Jewish Interactive Museum of Chile Gains 100 Holocaust Testimonies from Visual History Archive
The testimonies were licensed by the Museo Interactivo Judío de Chile (The Jewish Interactive Museum of Chile) to provide residents there the chance to interact with testimony from survivors who wound up in the South American country after the war.
Museum Executive Director Alejandra Morales Stekel picked up the testimonies in September when she visited the Institute as part of a UNESCO convening of officials from across Latin America.
The Chile collection marks the second such installation in a Latin American country; The Unión Israelita de Caracas in Venezuela houses 44 testimonies from the Institute’s Visual History Archive.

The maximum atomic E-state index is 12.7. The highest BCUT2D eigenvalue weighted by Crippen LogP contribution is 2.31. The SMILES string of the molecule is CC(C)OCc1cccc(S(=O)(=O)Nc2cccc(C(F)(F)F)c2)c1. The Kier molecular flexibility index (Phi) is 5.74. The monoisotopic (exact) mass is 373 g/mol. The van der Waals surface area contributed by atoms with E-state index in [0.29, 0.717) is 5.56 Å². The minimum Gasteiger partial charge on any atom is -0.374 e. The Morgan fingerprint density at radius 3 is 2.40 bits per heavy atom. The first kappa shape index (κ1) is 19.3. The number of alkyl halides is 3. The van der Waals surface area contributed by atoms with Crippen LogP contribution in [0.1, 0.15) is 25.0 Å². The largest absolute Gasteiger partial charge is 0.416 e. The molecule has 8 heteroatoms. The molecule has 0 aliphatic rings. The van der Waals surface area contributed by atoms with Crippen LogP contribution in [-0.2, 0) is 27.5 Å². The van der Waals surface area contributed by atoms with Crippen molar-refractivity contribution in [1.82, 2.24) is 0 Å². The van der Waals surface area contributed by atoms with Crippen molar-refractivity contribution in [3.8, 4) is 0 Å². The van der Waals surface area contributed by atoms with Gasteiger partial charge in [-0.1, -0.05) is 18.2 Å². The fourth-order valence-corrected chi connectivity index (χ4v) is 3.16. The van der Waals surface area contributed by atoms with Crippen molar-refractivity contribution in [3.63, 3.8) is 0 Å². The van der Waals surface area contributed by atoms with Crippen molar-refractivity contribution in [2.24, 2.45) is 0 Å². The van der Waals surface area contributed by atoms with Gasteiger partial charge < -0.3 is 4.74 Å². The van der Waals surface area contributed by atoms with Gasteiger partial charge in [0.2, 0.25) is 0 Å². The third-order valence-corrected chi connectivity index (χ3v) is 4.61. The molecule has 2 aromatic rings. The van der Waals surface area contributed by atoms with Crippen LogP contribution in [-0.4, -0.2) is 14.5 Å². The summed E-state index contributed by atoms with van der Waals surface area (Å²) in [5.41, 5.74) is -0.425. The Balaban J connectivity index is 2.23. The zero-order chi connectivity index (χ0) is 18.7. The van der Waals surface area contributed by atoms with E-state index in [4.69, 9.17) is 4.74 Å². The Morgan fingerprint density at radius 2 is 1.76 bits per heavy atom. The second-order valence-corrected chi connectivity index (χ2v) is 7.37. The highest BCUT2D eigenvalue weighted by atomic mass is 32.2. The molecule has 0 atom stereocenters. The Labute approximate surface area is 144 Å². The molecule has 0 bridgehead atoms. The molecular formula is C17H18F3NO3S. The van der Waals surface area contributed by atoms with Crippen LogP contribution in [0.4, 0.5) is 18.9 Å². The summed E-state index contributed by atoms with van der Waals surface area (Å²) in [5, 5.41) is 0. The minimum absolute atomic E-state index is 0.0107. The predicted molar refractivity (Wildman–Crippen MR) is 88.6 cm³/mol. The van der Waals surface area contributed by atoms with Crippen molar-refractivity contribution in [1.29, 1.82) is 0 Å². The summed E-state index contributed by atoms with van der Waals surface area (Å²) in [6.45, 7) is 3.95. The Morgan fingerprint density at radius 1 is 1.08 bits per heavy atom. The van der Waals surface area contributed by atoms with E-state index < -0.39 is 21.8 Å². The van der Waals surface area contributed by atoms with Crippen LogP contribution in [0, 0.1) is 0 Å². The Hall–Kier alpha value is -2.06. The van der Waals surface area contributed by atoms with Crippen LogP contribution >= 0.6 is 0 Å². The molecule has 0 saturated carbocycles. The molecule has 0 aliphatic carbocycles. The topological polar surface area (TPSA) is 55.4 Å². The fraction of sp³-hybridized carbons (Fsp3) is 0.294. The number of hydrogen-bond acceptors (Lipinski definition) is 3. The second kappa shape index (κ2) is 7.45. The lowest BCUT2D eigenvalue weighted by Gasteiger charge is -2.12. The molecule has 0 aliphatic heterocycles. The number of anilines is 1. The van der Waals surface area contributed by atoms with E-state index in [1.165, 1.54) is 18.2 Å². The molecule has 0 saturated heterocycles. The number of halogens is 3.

“It’s very enriching to have testimonies in Spanish for our neighbors,” Stekel said. “It’s more appealing for the audience. The Holocaust can be something that happened far away to other people.”
The museum, now about two years old, focuses on two aspects of Jewish life: its history and the Holocaust. The collection of testimonies comes at a vital time, Stekel said.
“About 15,000 to 18,000 Jews live in Chile,” she said. “We are thriving here. We have a nice, good life, but antisemitism is rising a little now, according to the (Anti-Defamation League). Chile is the third-most antisemitic country in the Americas.”
The museum hopes that the new testimonies will go a long way in changing that attitude. So far, it seems to be working.
“We’re always full,” Stekel said. “Our basic audience is high school students. There are guides working all day. Everything is booked until November.”
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